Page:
Panhandling at the Traffic Signals is Picking Up in Area

Officials looking for alternatives to handing out spare change.

They’re at the traffic light, they’re veterans, they’re religious, they’re out of work, disabled, hungry and homeless, with the look, signs and

sometimes a cup for the spare change. This year, in particular, the panhandling seems to have picked up in the Springfield area. During the holiday season, drivers are particularly generous but giving out spare change is a questionable fix.

Springfield Supervisor Pat Herrity has worked on this issue, and came up with an alternate plan last year, and mentioned it in Herrity Report internal newsletter.

“There has been a noticeable uptick in panhandling in our community, much of it due to the generosity of our residents,” he wrote. “The Board recently approved my motion to look at an innovative program out of Albuquerque, N.M. - ‘There Is a Better Way,’ using a jobs first approach to address some of this complex issue,” Herrity said.

Albuquerque’s Mayor Richard J. Berry launched their program in May 2015, to give panhandlers a chance at a change in their lives and a way to provide caring members of our community with a better way to donate their money, according to the city.

Albuquerque uses a custom van to circulate throughout the city and offer panhandlers a job for the day, working in the city’s Solid Waste Department, to do work such as landscape beautification in designated areas to earn a day’s pay. This is currently being used in the City of Fairfax, Herrity said, and the county government is considering adopting it as well.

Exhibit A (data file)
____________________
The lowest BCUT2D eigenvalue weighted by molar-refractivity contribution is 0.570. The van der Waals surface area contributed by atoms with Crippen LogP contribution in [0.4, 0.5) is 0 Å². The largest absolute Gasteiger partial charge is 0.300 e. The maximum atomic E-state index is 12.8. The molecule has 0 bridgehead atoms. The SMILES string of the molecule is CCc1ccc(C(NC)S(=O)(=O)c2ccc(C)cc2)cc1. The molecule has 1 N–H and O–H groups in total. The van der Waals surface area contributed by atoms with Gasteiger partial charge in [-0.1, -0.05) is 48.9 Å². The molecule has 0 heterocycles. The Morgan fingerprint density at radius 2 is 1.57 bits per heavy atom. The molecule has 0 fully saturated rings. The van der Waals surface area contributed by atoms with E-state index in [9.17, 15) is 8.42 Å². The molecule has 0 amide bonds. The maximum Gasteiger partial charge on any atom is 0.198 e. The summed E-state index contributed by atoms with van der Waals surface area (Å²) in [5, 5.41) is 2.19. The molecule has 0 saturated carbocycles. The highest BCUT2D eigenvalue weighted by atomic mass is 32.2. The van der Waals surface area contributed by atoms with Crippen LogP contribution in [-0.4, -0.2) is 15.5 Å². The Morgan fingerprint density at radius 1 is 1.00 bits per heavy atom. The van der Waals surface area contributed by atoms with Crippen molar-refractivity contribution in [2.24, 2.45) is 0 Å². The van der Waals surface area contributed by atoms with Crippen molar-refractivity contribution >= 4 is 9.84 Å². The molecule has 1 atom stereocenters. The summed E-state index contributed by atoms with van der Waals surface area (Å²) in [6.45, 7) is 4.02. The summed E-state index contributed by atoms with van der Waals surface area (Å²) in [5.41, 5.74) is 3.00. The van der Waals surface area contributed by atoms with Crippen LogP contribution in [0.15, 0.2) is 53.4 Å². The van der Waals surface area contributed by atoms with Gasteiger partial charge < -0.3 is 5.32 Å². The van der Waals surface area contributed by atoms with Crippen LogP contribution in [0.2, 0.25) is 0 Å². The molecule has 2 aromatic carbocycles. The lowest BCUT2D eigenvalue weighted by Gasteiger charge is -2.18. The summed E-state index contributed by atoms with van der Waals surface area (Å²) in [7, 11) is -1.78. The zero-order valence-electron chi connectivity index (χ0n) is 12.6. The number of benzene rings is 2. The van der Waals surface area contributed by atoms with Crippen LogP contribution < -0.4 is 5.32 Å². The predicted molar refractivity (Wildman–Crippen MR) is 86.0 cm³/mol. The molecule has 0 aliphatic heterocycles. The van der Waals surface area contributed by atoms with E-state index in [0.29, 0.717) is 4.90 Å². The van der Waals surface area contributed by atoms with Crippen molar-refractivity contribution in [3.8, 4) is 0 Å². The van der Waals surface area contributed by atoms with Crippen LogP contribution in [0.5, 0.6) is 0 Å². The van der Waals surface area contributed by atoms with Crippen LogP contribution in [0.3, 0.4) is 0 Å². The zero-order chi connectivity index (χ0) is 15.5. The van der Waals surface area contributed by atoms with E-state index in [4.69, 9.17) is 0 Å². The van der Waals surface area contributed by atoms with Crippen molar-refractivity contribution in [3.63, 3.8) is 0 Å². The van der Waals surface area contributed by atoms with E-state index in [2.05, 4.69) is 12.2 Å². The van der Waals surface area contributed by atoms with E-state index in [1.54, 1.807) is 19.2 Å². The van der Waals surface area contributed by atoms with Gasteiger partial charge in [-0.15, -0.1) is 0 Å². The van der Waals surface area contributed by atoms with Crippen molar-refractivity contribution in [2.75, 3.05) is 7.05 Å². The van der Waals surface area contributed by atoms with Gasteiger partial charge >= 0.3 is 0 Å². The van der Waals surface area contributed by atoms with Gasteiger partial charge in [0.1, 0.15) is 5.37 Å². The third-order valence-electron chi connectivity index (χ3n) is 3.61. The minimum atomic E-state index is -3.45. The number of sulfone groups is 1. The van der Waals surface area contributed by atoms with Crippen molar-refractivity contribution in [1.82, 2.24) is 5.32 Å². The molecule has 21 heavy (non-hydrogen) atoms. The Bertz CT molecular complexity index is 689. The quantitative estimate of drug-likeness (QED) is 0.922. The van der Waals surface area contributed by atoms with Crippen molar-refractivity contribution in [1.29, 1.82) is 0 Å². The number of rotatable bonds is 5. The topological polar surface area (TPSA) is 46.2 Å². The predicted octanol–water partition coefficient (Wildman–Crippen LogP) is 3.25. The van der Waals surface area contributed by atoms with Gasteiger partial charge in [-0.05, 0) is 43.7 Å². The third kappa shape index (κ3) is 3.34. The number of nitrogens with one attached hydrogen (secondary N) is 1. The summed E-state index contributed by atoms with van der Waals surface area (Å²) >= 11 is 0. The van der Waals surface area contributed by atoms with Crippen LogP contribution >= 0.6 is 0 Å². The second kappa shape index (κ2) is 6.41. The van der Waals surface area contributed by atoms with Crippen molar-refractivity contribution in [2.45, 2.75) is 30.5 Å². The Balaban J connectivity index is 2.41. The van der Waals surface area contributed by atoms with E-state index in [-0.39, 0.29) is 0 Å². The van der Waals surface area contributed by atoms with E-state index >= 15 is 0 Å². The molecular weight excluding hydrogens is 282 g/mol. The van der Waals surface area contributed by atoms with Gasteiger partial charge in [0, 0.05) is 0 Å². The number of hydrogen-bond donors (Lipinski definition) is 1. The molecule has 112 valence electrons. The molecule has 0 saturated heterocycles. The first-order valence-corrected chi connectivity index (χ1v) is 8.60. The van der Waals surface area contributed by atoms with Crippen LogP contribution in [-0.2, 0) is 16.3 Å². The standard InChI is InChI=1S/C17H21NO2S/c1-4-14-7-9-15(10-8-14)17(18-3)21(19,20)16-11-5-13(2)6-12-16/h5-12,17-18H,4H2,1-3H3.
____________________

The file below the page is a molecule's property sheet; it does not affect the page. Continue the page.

THE CITY OF FAIRFAX recently launched their program, which they call the “Day Work Program,” that addresses both homelessness and an individual’s financial viability and dignity, the city information stated. “This offers a great opportunity for folks that need assistance,” said city

spokesperson Chris Cohen.

Although handing out money to people on the street could be risky, panhandling is not against the law, said Sergeant Aaron Pfeiff at the Fairfax County Police Department. As long as panhandlers are not impeding traffic, panhandling at traffic lights is perfectly legal. Popular intersections in the Springfield area include the Franconia Road-Loisdale Road intersection, Frontier Drive near the Metro station and the Rolling Road-Old Keene Mill Road intersection.

On Nov. 30. 2017, Fairfax County released “What You Need to Know About Panhandling in Fairfax County,” a webpage put together with input from several county agencies, including FCPD and the Office to Prevent and End Homelessness.

One suggestion from the report: “We encourage you to not give money to panhandlers,” it stated. This encourages more panhandling, and the county wants the panhandlers to take other routes to getting food, shelter and the necessities of life around here. The counties social service program is a place to start.

SUPERVISOR Jeff McKay (D-Lee) agreed. He noted the past county investigations into the panhandlers, where they found it part of an organized group who were not like they seemed at all. “We have identified that many of these people are not homeless at all, they come in to the county and collect money from the generous people in our community,” he said. Instead of giving out money at the stoplights, “give money to our well-known charities in the area,” he recommended, and named a few like Koinonia in Franconia, ECHO in Springfield or the United Community Ministries who have offices throughout the county.

Fairfax County human services hotline phone number: 703-222-0880.

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